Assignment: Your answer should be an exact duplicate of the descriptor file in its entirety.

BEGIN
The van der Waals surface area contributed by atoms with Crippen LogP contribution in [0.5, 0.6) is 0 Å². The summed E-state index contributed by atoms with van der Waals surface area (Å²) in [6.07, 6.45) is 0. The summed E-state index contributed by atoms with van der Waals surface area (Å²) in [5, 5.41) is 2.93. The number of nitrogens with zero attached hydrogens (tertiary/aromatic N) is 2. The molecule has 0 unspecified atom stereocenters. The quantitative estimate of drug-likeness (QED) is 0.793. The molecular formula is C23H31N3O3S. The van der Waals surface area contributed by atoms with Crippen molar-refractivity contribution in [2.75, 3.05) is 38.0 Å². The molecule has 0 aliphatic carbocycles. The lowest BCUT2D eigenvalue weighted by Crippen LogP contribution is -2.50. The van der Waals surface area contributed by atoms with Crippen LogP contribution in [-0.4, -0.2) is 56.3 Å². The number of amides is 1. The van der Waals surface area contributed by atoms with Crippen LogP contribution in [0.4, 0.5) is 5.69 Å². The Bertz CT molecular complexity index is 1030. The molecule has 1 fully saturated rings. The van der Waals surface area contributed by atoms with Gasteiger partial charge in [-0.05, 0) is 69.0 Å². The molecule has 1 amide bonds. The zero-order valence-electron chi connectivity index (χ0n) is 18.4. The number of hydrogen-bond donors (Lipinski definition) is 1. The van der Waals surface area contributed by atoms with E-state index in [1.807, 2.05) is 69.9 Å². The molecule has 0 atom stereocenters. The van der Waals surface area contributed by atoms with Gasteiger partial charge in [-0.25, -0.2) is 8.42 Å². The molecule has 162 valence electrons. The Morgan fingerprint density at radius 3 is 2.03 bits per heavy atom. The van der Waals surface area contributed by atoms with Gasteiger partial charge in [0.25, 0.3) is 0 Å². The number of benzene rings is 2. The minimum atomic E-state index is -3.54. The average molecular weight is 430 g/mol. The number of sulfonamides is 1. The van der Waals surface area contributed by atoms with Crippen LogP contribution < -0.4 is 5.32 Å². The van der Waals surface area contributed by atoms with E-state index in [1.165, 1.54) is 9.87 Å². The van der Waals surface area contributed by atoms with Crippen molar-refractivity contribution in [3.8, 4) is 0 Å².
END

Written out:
The van der Waals surface area contributed by atoms with Crippen LogP contribution in [0.5, 0.6) is 0 Å². The summed E-state index contributed by atoms with van der Waals surface area (Å²) in [6.07, 6.45) is 0. The summed E-state index contributed by atoms with van der Waals surface area (Å²) in [5, 5.41) is 2.93. The number of nitrogens with zero attached hydrogens (tertiary/aromatic N) is 2. The molecule has 0 unspecified atom stereocenters. The quantitative estimate of drug-likeness (QED) is 0.793. The molecular formula is C23H31N3O3S. The van der Waals surface area contributed by atoms with Crippen molar-refractivity contribution in [2.75, 3.05) is 38.0 Å². The molecule has 0 aliphatic carbocycles. The lowest BCUT2D eigenvalue weighted by Crippen LogP contribution is -2.50. The van der Waals surface area contributed by atoms with Crippen LogP contribution in [-0.4, -0.2) is 56.3 Å². The number of amides is 1. The van der Waals surface area contributed by atoms with Crippen LogP contribution in [0.4, 0.5) is 5.69 Å². The Bertz CT molecular complexity index is 1030. The molecule has 1 fully saturated rings. The van der Waals surface area contributed by atoms with Gasteiger partial charge in [-0.05, 0) is 69.0 Å². The molecule has 1 amide bonds. The zero-order valence-electron chi connectivity index (χ0n) is 18.4. The number of hydrogen-bond donors (Lipinski definition) is 1. The van der Waals surface area contributed by atoms with E-state index in [1.807, 2.05) is 69.9 Å². The molecule has 0 atom stereocenters. The van der Waals surface area contributed by atoms with Gasteiger partial charge in [-0.25, -0.2) is 8.42 Å². The molecule has 162 valence electrons. The Morgan fingerprint density at radius 3 is 2.03 bits per heavy atom. The van der Waals surface area contributed by atoms with Gasteiger partial charge in [0.25, 0.3) is 0 Å². The number of benzene rings is 2. The minimum atomic E-state index is -3.54. The average molecular weight is 430 g/mol. The number of sulfonamides is 1. The van der Waals surface area contributed by atoms with Crippen LogP contribution < -0.4 is 5.32 Å². The van der Waals surface area contributed by atoms with E-state index in [1.165, 1.54) is 9.87 Å². The van der Waals surface area contributed by atoms with Crippen molar-refractivity contribution in [3.8, 4) is 0 Å².